The content of this conference call contains time sensitive information that is accurate only as of the date of this live broadcast, August 7th, 2012. Orexigen takes no obligation to revise or update any forward-looking statements to reflect events or circumstances after the date of this conference call.I will now had the call over to Mike Narachi, Orexigen's Chief Executive Officer to provide an overview of today's call. Mike. Mike Narachi Thanks, Heather. For the call today, I'll first provide a brief update on the progress we're making in the Contrave cardiovascular outcome study or what we call the Light Study. I'll also want to discuss the recent FDA approvals of two new obesity therapeutics and the implications of these approvals on an hour two late stage obesity product candidates, Contrave and Empatic. I'll then ask Preston to provide an update on the Empatic program. And finally, Jay will wrap up with the financial results for the second quarter, 2012. After that, we'll be pleased to take questions. I'm very pleased with the progress our team has made in enrolling patients into the Light Study. As many of you know when we originally began planning this clinical trial, we were cautioned that industry experience would indicate that enrolling a large cardiovascular outcomes trial of 7,000 to 10,000 patients could take up to three years and may require international recruitment. When we closely examined historic reasons for such a protracted timeline, we felt we could do much better and focused our efforts on strategy to enroll the trial as expeditiously as possible. We saw enrollment as something that was in our control and could speed the time to the interim analysis and potential approval of Contrave. Once we established our plans, we believed a reasonable estimate for enrolling this study would be 18 to 20 months. I'm pleased with the progress we've made. Early last month, we announced that more than 1,500 patients have already enrolled into the Light Study only five and a half weeks from the start of the trial with only 100 sites activated. Because of this incredible early progress, we updated our guidance for enrollment if 7,000 patients to be complete in the first quarter of 2013, as much as one year earlier than the original projections.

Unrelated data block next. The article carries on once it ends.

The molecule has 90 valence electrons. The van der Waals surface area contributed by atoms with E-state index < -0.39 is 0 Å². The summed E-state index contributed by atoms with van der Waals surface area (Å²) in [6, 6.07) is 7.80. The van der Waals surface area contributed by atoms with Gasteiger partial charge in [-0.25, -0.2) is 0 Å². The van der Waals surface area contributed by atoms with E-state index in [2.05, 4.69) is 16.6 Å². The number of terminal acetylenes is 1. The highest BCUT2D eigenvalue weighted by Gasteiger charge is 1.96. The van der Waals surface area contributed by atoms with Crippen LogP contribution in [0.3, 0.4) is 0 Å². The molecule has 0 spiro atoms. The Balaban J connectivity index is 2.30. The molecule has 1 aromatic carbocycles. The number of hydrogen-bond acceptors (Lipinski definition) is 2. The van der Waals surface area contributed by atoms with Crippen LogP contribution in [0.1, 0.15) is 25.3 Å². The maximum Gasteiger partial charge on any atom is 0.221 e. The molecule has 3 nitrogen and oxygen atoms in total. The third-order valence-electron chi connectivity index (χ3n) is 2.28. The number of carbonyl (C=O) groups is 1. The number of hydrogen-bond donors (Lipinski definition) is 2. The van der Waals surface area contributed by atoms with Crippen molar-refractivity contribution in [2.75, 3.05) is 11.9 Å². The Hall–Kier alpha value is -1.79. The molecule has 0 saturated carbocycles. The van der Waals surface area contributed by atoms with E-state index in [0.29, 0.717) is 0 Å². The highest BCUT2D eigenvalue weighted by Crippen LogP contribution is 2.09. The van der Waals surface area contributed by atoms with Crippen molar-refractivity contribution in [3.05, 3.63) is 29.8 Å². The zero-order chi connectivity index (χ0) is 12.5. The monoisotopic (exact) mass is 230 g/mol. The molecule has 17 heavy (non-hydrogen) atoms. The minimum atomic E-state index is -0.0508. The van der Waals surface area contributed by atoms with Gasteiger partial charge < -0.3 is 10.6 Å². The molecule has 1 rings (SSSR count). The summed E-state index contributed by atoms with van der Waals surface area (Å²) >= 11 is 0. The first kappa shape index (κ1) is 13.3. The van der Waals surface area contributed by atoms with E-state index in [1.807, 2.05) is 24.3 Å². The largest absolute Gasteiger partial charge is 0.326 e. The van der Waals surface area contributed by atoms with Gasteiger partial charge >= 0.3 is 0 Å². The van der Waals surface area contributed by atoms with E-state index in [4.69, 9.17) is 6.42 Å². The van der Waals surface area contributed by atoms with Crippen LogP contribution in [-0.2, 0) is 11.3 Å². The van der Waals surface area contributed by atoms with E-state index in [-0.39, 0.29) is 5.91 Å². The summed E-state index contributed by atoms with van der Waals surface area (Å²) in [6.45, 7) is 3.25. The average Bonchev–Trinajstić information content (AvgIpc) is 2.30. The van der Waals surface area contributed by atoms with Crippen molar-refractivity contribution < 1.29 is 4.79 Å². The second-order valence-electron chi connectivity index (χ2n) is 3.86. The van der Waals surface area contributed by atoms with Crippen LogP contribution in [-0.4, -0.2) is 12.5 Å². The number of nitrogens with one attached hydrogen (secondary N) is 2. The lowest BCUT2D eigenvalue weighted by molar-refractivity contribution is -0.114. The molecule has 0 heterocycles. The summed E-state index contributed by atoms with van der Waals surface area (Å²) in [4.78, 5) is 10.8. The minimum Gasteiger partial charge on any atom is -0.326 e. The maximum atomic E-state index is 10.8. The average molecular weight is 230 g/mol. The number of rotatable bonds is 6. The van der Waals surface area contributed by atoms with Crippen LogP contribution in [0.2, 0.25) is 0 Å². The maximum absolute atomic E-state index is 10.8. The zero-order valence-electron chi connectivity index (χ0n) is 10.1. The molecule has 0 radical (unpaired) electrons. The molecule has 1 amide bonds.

Since the last update, we have activated an additional 90 sites. And our prediction that we would achieve our enrollment goal in the first quarter of next year was predicated on the expectation that recruitment would slow down from the initial surge of patients. To date, enrollment has not slowed down, although we are not yet ready to update guidance on when enrollment will be complete.Expedited enrollment does pull forward the time to interim analysis, which is planned once at least 87 MACE end points have been adjudicated. Exactly when the 87th MACE end point will occur is based on two key variables. The number of months of observation time for randomized subjects, and the actual observed annualized MACE rate. Using an assumption of 1.5% annualized MACE, we would need approximately 70,000 months of observation time. To date, we know enrollment rates and therefore have a pretty good idea of observation time in the randomized phase of the trial. In order to accurately predict the time of the 87th event in the interim analysis that follows, we would also need to wait until the date a monitoring committee guides us on event rates to know how we are tracking. We would not expect to have a good estimate on event rate until enough end points have occurred to make a solid projection. For now, we feel comfortable with our guidance that the 87th event will occur sometime in the second half of next year. According to the extensive epidemical modeling we've conducted, the population we are targeting would yield an event rate of approximately 2%. But because patients in clinical trials typically experience a slightly lower event rate than the models would predict, we based our assumptions on an estimate of 1.5% annualized mix. Read the rest of this transcript for free on seekingalpha.com